In the end, when I finally made it to the Eatonville day-use area of the park this morning, it was shrouded in fog and appeared to be closed. At this point I decided that Nova Scotia was dead to me. Of my last 4 destinations in the province over my last 2 days there, I hadn’t managed to reach any of them as I had planned (I only eventually made it to 1 – Cape d’Or). The weather had been depressing and infrastructure nonexistent. I hadn’t even managed to find myself any seafood. The few scattered buildings advertising lobster were all seemingly empty and looked more like repurposed single-family homes. Maybe if they had had lines of cars waiting outside I would have considered trying one out, but I certainly wasn’t about to go into an empty sketchy-looking building in a foreign country and ask for the type of food most likely to make me sick.

Once I hit the Trans-Canada Highway (oddly, there didn’t seem to be any construction westbound – like they didn’t want to impede your ability to get the hell out of there), it was a straight shot into New Brunswick, where Copina managed to get me lost in search of a post office (but at least kept me on paved roads, which New Brunswick is much better with). By the time MSNBC turned from straight news to opinion programming, I found myself gladly waiting in traffic for nearly a half hour next to this friendly sign:
Once over the border I quickly changed my time zone back to Eastern, reactivated my phone, and returned Copina to standard units. From there, it was only a few hours to my final destination, a place with by far the most badass name in the Northeast – Katahdin.

Less than an hour off of I-95, the tallest peak in Maine, rising in prominence over 4,000 feet from the valley below and with a jagged summit well above treeline, was too good to pass by. After all, when could I expect to be so close by again? It’s not like I’ll be returning to Nova Scotia any time soon.

So, thanks to my little yellow friend in Google Maps, I had found a spot just south of the mountain that promised a spectacular view without leaving the road. But even before I got to my spot, the views of this towering yet isolated massif were pretty outstanding.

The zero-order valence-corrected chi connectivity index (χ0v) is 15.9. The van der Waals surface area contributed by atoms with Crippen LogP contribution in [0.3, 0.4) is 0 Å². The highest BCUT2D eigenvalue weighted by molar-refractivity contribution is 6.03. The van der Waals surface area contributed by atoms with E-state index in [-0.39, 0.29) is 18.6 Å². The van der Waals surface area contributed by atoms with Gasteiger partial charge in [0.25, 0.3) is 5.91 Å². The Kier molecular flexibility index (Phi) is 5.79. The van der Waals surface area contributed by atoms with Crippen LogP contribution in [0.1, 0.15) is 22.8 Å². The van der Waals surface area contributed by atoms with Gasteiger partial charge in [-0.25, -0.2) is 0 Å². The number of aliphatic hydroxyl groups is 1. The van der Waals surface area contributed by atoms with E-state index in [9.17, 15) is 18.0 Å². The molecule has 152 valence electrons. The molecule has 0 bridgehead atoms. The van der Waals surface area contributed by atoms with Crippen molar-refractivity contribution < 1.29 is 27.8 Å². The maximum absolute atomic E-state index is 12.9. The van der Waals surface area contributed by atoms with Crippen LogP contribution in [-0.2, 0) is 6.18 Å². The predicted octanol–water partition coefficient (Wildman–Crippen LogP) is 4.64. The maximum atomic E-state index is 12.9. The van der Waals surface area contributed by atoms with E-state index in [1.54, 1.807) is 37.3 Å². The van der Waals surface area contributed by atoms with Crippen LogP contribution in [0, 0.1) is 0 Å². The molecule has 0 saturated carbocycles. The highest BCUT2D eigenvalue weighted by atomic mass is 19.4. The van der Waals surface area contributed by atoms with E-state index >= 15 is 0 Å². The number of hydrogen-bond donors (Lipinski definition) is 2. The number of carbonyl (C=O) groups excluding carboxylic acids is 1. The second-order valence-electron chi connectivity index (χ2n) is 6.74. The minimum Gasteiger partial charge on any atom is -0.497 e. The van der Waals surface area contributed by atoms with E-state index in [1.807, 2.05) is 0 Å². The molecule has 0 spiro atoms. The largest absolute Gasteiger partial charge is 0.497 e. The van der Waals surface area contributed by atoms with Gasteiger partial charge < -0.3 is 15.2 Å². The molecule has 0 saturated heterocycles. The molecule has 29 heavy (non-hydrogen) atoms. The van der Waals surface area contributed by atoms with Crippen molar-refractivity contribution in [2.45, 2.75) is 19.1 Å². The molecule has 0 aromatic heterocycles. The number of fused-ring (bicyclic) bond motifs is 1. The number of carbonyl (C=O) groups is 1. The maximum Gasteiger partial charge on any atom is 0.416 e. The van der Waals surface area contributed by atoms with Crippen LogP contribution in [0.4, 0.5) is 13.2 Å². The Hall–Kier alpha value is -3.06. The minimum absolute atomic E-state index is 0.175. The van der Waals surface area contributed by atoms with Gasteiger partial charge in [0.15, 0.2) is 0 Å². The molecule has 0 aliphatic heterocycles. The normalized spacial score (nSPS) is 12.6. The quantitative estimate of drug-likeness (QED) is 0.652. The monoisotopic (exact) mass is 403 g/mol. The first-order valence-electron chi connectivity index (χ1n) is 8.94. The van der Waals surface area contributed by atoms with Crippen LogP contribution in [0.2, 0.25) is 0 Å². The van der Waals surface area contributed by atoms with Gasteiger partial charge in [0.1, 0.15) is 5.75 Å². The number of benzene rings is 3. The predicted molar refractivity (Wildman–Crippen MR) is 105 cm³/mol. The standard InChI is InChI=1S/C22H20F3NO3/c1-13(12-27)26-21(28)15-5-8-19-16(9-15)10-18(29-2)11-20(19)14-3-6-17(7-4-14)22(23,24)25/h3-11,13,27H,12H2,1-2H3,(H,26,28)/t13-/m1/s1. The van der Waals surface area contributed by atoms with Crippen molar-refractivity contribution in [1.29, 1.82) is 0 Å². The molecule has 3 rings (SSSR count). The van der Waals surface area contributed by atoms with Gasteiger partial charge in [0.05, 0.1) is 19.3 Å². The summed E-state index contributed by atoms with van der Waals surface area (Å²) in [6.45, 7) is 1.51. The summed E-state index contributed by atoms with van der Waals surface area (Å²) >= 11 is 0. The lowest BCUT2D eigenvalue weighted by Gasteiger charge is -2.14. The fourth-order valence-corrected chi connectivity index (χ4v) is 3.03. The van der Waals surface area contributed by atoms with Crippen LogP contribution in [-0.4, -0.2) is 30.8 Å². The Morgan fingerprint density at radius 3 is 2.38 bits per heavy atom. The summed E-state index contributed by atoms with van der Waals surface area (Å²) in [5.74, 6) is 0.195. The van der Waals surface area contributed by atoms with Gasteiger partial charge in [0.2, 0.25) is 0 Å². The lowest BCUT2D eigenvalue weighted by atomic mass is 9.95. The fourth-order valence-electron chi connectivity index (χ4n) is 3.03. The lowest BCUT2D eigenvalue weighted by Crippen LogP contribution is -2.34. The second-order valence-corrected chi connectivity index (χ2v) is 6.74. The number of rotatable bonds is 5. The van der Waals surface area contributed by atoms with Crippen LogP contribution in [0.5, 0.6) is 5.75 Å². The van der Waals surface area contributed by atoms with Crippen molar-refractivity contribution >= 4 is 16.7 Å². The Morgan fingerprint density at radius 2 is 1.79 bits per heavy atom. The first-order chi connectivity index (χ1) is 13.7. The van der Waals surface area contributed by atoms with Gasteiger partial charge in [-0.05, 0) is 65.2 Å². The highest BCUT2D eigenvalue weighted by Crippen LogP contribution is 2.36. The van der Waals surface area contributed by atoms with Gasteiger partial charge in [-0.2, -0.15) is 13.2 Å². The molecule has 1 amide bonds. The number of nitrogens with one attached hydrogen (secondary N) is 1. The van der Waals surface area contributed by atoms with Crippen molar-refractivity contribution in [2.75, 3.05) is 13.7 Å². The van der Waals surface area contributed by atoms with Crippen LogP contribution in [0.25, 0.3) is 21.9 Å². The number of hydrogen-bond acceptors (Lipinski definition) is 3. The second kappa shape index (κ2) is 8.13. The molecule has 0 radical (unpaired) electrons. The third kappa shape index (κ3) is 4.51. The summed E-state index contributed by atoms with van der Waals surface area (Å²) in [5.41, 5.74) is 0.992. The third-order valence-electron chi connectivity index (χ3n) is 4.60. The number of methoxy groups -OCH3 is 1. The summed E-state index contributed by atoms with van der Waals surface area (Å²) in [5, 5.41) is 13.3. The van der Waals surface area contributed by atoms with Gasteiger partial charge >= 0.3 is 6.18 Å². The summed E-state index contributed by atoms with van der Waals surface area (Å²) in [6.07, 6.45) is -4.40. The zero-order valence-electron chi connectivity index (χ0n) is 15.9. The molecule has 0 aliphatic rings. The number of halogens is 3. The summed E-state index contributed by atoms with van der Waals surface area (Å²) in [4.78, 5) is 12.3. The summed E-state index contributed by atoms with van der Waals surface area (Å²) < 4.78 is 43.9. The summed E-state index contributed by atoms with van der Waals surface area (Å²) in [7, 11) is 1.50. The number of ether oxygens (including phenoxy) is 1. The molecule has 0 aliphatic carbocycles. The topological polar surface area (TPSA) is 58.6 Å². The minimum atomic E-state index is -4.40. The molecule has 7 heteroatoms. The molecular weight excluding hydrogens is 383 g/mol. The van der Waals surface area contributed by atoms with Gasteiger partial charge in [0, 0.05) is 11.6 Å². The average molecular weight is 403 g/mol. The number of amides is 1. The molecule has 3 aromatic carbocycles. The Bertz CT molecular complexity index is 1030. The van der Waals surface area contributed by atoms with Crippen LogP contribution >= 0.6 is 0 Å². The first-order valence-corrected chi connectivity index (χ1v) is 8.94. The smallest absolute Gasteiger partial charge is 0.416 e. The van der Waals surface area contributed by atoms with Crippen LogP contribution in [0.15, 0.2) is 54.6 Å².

When I finally reached my destination, I decided to hang around for the last hour of daylight to see if anything developed as the sun set. Since I was facing north, I knew I wouldn’t get a true sunset, but after days of disappointments in Canada, I figured I had nothing to lose. So I finished the last of my cold cuts while listening to the end of The Client. Here’s what I saw over that hour:

After that, it was 5 hours down 95 before I hit 495 and familiar territory. After a week that must have been exhausting for a 12-pound poodle, Gordo slept the entire way home.

The final word on Nova Scotia is that, with the exception of the west side of Cape Breton Island, Peggy’s Cove, and the Skyline Trail, the province is largely devoid of anything interesting to do or see. While everyone in Canada is friendly, I found the Nova Scotians to be less welcoming than New Brunswickers or Ontarians. There is some nice scenery but most of it is either inaccessible or unviewable due to summer fog. I’m glad I can say I’ve been there, but it certainly won’t find its way onto a list of potential road trips any time in the near future. Places like Acadia and the Blue Ridge Parkway are much more deserving of a second chance.

Until next time.